After you’ve read Charlotte Brontë’s Jane Eyre and Emily Brontë’s Wuthering Heights, whom do you read? Well, the obvious answer is Anne Brontë, and there has been an Anne boom in recent years. May I admit I’ve never admired Anne?
I prefer Elizabeth Gaskell, who is as earnest and intelligent as Charlotte if not as exotic as Emily. I recently reread her North and South, one of the great industrial novels of the 19th century; it is clearly influenced by Charlotte’s industrial novel, Shirley (which I posted about here). Both novels are page-turners, written by women of conscience. Earnest industrial politics, plus everybody falls in love with a mill owner!
Before I make a few comments about the romantic relationship in North and South, here’s the plot summary via the book description:
North and South tells the story of Margaret Hale, a southerner newly settled in the northern industrial town of Milton, whose ready sympathy with the discontented millworkers sits uneasily with her growing attraction to the charismatic mill owner, John Thornton. The novel poses fundamental questions about the nature of social authority and obedience, ranging from religious crises of conscience to the ethics of naval mutiny and industrial action. Margaret’s internal conflicts mirror the turbulence that she sees all around her. This revised and expanded edition sets the novel in the context of Victorian social and medical debate and explores Gaskell’s subtle representations of sexual passion and communal strife.
Here’s why fans of Charlotte Bronte should read North and South. It’s not just the industrial politics: it’s the relationship between beautiful, earnest Margaret Hale, the daughter of a minister who has lost his faith, resigned from the church, and moved his family to the industrial town of Milton, and earnest, sexy Mr. Thornton, the owner of a cotton mill. The tension between reluctant Margaret and wary Mr. Thornton recalls the sparring between Jane Eyre and Mr. Rochester, with a dash of Jane Austen’s Pride and Prejudice. And the name Mr. Thornton alone evokes Mr. Rochester, who lived at Thornfield Hall.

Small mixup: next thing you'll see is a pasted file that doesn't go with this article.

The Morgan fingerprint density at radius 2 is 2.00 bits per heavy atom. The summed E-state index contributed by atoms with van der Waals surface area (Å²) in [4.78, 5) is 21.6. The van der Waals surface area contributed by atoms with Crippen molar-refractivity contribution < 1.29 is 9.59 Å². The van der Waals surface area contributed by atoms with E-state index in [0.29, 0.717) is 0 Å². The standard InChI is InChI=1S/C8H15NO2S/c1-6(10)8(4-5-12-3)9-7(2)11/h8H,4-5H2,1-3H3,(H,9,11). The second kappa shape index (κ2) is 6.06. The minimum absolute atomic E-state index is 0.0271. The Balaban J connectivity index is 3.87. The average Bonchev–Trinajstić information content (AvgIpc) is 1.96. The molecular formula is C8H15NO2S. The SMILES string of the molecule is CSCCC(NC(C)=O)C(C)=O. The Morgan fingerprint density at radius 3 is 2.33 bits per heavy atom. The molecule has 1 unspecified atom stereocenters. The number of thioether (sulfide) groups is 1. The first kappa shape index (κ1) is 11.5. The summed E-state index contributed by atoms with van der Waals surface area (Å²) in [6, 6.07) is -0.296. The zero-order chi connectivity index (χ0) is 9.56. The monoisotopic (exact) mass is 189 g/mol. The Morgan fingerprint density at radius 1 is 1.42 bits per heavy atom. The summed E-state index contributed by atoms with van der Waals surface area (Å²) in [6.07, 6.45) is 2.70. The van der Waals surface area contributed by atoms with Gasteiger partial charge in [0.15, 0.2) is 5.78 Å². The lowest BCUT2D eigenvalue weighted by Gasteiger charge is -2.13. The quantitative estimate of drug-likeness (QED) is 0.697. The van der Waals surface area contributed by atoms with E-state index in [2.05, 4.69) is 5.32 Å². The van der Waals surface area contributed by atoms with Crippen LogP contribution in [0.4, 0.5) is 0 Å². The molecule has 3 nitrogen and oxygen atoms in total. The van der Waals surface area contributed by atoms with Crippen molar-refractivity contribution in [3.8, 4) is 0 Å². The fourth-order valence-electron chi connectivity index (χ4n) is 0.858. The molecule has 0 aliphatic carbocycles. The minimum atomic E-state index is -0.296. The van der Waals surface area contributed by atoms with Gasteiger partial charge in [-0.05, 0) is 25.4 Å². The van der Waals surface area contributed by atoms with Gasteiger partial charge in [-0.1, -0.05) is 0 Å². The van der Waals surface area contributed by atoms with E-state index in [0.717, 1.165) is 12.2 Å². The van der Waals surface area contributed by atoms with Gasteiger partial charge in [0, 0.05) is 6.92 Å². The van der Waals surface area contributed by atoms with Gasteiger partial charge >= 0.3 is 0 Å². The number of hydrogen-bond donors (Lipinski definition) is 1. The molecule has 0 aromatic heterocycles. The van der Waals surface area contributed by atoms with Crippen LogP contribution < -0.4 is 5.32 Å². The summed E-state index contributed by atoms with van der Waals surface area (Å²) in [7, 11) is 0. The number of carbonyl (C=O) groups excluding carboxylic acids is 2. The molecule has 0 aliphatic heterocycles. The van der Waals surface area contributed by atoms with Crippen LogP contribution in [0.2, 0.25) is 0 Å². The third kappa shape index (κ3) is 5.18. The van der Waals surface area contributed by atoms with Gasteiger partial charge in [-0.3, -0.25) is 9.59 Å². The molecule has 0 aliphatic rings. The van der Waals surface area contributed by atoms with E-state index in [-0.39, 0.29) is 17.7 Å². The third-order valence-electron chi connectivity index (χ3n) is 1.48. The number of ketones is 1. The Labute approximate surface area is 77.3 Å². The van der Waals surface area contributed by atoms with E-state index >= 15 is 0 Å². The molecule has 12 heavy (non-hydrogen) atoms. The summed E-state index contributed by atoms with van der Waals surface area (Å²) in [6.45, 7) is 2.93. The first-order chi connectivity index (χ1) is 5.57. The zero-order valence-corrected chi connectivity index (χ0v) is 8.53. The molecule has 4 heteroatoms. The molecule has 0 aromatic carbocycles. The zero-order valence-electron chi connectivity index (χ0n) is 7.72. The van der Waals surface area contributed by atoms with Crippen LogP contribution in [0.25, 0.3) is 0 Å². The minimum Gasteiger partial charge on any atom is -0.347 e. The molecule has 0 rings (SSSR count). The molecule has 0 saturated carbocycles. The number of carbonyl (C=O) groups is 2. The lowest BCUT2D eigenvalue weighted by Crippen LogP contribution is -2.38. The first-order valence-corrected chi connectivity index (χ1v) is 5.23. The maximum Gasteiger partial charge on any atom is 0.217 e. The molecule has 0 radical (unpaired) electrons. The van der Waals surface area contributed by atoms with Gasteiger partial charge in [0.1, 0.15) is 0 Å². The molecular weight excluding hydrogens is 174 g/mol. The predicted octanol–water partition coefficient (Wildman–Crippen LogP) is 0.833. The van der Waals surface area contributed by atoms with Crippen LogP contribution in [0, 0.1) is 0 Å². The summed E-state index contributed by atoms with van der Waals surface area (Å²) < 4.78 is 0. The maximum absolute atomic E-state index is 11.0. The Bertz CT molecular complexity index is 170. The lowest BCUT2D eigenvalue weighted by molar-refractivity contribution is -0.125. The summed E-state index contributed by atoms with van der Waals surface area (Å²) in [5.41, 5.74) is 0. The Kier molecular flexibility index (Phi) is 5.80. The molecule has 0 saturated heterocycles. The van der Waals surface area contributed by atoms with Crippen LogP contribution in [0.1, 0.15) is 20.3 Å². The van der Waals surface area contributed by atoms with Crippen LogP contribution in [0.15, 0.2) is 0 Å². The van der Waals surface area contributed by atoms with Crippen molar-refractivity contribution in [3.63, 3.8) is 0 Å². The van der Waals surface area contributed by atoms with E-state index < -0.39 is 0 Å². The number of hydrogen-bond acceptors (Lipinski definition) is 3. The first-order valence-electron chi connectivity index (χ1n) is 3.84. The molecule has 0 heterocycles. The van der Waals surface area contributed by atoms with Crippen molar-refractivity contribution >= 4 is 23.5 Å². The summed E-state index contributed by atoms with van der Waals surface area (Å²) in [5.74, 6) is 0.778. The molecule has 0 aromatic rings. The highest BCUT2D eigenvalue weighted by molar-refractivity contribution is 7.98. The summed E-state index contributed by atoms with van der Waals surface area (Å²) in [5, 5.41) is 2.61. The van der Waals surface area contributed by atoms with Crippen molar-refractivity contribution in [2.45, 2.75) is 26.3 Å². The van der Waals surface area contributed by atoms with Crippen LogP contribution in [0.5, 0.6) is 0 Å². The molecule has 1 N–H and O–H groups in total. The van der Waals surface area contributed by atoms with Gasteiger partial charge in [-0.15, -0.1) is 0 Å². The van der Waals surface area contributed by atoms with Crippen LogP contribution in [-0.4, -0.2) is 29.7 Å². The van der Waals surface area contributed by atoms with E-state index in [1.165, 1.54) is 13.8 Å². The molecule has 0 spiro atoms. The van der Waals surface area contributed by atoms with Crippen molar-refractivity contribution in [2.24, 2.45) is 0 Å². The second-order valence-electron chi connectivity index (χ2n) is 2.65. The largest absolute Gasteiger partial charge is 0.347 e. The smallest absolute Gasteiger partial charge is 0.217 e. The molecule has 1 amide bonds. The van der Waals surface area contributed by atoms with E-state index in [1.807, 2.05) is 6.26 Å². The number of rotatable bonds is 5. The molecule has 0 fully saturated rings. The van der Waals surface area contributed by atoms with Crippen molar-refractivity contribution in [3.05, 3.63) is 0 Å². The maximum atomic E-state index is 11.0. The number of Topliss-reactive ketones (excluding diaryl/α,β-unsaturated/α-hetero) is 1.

Adjustment to life in smoky Milton is arduous for the Hales. But Margaret befriends and is charitable to some of the workers, as a basket-bearing former minister’s daughter should. She is, however, contemptuous of “men in trade,” as she characterizes Mr. Thornton, a mill owner who is a classics student of her father’s. Neither she nor Mr. Thornton sees the other’s point of view: she insists (rightly) on the workers’ need for higher wages, but he explains (also rightly) that new economic demands make it impossible to raise wages now. Then during a strike, when Margaret throws herself in front of him to prevent his being hit by a rock and is hit instead, Mr. Thornton falls in love with her. When he proposes the next day, she is furious and says his way of speaking shocks her, and “is blasphemous.” Granted, she has already turned down one unwelcome marriage proposal, but her treatment of Mr. Thornton is outrageous.
“And the gentleman thus rescued is forbidden the relief of thanks!” he broke in contemptuously. “I am a man. I claim the right of expressing my feelings.”
“And I yielded to the right; simply saying that you gave me pain by insisting upon it,” she replied, proudly. “But you seem to have imagined, that I was not merely guided by womanly instinct, but”—and here the passionate tears (kept down for long—struggled with vehemently) came up into her eyes, and choked her voice—“ but that I was prompted by some particular feeling for you—you! Why, there was not a man—not a poor desperate man in all that crowd—for whom I had not more sympathy—for whom I should not have done what little I could more heartily.”
What a couple! But North meets South, and eventually each educates and alters the thinking of the other. And Gaskell also provides a fascinating look at Victorian factories and of communication between workers and owners.
A great book!